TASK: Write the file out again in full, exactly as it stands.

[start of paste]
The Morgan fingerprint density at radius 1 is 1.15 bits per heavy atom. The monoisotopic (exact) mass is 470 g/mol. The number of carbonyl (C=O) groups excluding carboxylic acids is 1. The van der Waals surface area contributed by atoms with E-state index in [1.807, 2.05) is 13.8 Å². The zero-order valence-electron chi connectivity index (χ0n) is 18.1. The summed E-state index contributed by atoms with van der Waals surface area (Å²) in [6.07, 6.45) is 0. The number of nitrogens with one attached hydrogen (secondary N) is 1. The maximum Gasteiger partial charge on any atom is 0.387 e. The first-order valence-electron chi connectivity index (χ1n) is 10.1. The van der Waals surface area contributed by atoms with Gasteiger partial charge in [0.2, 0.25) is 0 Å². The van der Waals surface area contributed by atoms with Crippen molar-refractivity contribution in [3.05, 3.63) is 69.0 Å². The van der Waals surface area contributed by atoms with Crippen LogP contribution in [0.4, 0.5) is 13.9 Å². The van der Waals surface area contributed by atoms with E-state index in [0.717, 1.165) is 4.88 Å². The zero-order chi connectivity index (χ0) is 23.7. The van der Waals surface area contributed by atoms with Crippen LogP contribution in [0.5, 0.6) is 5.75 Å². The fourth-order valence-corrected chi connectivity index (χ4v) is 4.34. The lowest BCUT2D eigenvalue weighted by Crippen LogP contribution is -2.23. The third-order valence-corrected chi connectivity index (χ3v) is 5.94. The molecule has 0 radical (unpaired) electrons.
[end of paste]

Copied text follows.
The Morgan fingerprint density at radius 1 is 1.15 bits per heavy atom. The monoisotopic (exact) mass is 470 g/mol. The number of carbonyl (C=O) groups excluding carboxylic acids is 1. The van der Waals surface area contributed by atoms with E-state index in [1.807, 2.05) is 13.8 Å². The zero-order valence-electron chi connectivity index (χ0n) is 18.1. The summed E-state index contributed by atoms with van der Waals surface area (Å²) in [6.07, 6.45) is 0. The number of nitrogens with one attached hydrogen (secondary N) is 1. The maximum Gasteiger partial charge on any atom is 0.387 e. The first-order valence-electron chi connectivity index (χ1n) is 10.1. The van der Waals surface area contributed by atoms with Gasteiger partial charge in [0.2, 0.25) is 0 Å². The van der Waals surface area contributed by atoms with Crippen molar-refractivity contribution in [3.05, 3.63) is 69.0 Å². The van der Waals surface area contributed by atoms with Crippen LogP contribution in [0.4, 0.5) is 13.9 Å². The van der Waals surface area contributed by atoms with E-state index in [0.717, 1.165) is 4.88 Å². The zero-order chi connectivity index (χ0) is 23.7. The van der Waals surface area contributed by atoms with Crippen LogP contribution in [0.5, 0.6) is 5.75 Å². The fourth-order valence-corrected chi connectivity index (χ4v) is 4.34. The lowest BCUT2D eigenvalue weighted by Crippen LogP contribution is -2.23. The third-order valence-corrected chi connectivity index (χ3v) is 5.94. The molecule has 0 radical (unpaired) electrons.